Solo Trip to Nagaland Hornbill Festival

The beauty of instant joy lies in its ability to illuminate even the smallest moments with a sense of wonder and appreciation. It’s the spontaneous laughter, the quick smile, or the sudden rush of excitement that reminds us of the simple pleasures in life.My solo trip to Nagaland Hornbill Festival was filled with such pleasures. Vivid memories which are still tender & Raw .
Solo trip offers an unique opportunity for self-discovery, solitude, and connection with nature ! urging you to savour each experience with newfound appreciation.

About Nagaland Hornbill Festival

Hornbill Festival was always in my bucket list . It’s a 10 day festival that happens in the month of December in the heritage village of Kisama. Last year 16 tribes of the state participated . It’s also known as ‘Festival of Festivals’ ,an amalgamation of culture , art , food & music .
I booked my flight from Bhubaneswar to Guwhati. Spent two days there. I promise to write another post about my experience in Guwhati .
The distance Guwhati to Kohima was covered train followed by two shared Cabs 🙂
The last drive from Kohima to the heritage village of Kisama covering 12 km was absolutely stunning. It took an hour !

The weather speaks in a different language when you enter Kohima.

As the wheels embrace the winding road,
A journey unfolds, an adventure untold.
Through valleys deep and mountains high,
Towards the hill station, where dreams fly.
Each curve in the Ghat revealing a new delight . As I’m closing my eyes now , I’m transported back to laughter-filled conversations that I enjoyed with my Co-passengers .
I reached the Camp site. Dumped by bagpack in my small tent. The view was stunning.
Campsite at Hornbill Festival
They journey from the campsite to the Hornbill Festival site was not just a mere walk. As I set out on this 20-minute trek, the anticipation builds with each step, mingling with the crisp mountain air and the rustle of leaves underfoot.And then, finally, I reached the crest of the hill, and the festival grounds came into view .

Ticket was mandatory to enter the fest area at 30 per head .

And I straight went to one of those tribal cottages to grab some food !

Food at Nagaland Hornbill Festival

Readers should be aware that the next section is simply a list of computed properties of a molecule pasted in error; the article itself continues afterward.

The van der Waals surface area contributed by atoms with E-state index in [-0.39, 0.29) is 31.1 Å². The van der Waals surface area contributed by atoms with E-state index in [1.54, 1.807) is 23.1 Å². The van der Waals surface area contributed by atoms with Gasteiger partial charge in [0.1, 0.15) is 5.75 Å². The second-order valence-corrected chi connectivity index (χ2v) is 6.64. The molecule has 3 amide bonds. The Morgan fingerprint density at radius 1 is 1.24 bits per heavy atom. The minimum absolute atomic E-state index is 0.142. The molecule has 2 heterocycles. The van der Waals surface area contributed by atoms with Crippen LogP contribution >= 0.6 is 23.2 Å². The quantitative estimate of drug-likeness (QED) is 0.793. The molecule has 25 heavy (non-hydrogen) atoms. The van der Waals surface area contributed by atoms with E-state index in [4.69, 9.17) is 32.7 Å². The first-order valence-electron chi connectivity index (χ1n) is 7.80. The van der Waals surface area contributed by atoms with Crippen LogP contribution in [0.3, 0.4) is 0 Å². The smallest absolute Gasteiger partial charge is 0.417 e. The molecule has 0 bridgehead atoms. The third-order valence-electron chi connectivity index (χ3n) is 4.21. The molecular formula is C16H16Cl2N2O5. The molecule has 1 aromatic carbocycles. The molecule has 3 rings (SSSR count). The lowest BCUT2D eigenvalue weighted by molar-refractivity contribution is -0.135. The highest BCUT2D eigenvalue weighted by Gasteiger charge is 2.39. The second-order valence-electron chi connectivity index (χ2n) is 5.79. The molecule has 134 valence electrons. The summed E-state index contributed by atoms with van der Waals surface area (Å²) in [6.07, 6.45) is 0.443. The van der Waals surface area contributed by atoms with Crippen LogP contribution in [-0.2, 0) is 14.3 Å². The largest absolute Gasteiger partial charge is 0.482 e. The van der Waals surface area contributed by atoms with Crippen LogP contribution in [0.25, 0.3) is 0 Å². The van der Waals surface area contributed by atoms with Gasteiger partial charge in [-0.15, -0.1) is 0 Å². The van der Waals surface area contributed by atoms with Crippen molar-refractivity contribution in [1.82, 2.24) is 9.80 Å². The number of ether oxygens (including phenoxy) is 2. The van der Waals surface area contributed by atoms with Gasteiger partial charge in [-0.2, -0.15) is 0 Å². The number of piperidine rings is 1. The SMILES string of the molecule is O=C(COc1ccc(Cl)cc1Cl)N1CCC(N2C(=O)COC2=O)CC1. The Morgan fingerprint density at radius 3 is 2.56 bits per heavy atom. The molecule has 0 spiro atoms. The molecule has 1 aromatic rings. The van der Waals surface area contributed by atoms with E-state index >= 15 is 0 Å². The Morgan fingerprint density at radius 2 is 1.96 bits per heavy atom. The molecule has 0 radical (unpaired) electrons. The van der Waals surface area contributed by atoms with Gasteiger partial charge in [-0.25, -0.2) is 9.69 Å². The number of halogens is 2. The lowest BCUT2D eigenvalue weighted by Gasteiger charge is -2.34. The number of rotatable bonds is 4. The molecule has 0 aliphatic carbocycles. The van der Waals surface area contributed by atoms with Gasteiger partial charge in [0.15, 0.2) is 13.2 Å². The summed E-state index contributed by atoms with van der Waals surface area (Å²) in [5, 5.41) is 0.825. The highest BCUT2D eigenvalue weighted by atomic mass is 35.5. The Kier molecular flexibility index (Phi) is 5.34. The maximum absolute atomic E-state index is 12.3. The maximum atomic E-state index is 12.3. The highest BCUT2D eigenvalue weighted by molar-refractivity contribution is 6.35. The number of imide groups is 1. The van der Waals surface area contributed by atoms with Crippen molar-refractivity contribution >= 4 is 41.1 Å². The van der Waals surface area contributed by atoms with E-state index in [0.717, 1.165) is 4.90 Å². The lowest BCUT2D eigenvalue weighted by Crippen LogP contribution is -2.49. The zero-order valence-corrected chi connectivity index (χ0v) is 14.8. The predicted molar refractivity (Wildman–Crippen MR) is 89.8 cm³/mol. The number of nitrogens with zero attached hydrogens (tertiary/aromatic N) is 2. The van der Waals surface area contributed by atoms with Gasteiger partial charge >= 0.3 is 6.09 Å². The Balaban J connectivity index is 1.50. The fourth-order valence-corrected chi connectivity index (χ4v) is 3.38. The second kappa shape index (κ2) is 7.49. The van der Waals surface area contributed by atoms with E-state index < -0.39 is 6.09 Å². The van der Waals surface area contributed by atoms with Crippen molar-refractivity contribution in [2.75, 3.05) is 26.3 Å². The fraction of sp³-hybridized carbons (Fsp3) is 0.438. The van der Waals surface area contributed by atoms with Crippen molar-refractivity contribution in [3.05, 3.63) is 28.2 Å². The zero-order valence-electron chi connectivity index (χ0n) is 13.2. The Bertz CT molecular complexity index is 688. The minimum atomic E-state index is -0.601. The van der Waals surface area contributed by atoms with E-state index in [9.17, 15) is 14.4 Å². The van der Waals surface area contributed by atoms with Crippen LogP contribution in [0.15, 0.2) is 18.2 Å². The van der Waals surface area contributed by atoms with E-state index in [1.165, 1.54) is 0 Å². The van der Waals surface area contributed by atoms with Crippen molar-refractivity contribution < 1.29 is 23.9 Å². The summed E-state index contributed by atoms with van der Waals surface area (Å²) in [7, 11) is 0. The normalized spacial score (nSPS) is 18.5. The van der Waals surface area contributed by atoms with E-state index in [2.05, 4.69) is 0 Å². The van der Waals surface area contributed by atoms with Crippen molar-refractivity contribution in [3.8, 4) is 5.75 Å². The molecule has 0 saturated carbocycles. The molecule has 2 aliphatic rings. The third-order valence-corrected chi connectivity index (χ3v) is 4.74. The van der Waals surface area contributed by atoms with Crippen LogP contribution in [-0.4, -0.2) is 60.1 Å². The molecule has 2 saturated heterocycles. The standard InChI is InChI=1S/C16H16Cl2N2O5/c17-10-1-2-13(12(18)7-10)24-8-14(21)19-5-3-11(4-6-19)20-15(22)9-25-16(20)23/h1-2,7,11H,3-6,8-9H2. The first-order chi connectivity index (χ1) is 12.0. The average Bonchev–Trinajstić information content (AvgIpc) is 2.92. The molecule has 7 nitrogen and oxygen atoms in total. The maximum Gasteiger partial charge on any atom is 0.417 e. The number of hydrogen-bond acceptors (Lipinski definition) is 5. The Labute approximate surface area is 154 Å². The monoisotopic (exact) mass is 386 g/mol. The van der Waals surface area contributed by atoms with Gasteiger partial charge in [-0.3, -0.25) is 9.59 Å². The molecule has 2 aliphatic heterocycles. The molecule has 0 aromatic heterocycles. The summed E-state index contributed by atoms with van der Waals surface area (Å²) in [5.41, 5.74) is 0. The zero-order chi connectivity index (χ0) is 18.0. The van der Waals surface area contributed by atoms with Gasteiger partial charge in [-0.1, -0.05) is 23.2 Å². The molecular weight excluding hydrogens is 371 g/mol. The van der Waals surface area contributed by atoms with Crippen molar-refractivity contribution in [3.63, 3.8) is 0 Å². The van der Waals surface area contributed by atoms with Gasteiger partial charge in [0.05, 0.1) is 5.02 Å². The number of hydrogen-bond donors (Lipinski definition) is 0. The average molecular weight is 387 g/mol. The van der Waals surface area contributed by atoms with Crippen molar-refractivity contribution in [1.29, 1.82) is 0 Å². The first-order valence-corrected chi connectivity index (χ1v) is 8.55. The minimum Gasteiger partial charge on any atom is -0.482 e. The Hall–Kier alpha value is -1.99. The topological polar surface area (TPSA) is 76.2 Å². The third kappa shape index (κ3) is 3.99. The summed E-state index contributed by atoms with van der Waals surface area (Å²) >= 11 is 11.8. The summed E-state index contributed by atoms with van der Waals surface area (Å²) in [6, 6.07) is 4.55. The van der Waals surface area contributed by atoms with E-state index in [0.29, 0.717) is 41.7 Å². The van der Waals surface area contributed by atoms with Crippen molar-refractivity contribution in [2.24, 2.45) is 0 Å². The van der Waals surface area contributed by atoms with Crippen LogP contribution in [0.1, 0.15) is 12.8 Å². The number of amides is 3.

Naga cuisine is an explosion of flavors, each dish telling a story of tradition, culture, and the deep connection to the land.
My first meal was Rice , smoked Pork curry , boiled squash, bamboo shoot chutney !
From the fiery kick of Raja Mirchi (Naga chili) to the earthy richness of fermented bamboo shoots, every bite was a journey into the soul of Nagaland.


Despite its fiery reputation, you find yourself irresistibly drawn to its bold allure, savoring the thrill of each spicy bite. And it was just a mind blowing affair for me because I absolutely enjoy spicy !
For anyone fortunate enough to experience Naga pork dish for the first time, it is a culinary revelation ! And each tribe has an unique method to prepare .Pork is a staple meat in Naga cuisine, renowned for its tender texture and succulent taste.

My coffee craving started post lunch and I went to ‘Ura Coffee’. Where I tried Americano prepared with beans sourced in Nagaland. It was refreshing.
Spent a little more time chatting with those cute girls working  at cafe.
As the sun dips below the horizon,the air was filled with the music.

There were artists from Nagaland , Guwhati and Kerala performing folk music ! 

weather took an unexpected turn, with temperatures dropping swiftly, enveloping me in a crisp chill. Don’t remember how many red rice tea I had that night !

It was aromatic with a distinct yet soothing flavour . And I couldn’t stop myself asking the recipe of it. After all I’m a curious chef 🙂

Nagaland’s beauty, both natural and cultural, leaves an indelible mark on my soul, reminding me of the richness found in embracing new experiences.

Stay tuned for the next post where I will be sharing about the cultural events that happened next day with my bbq experience near the camp !

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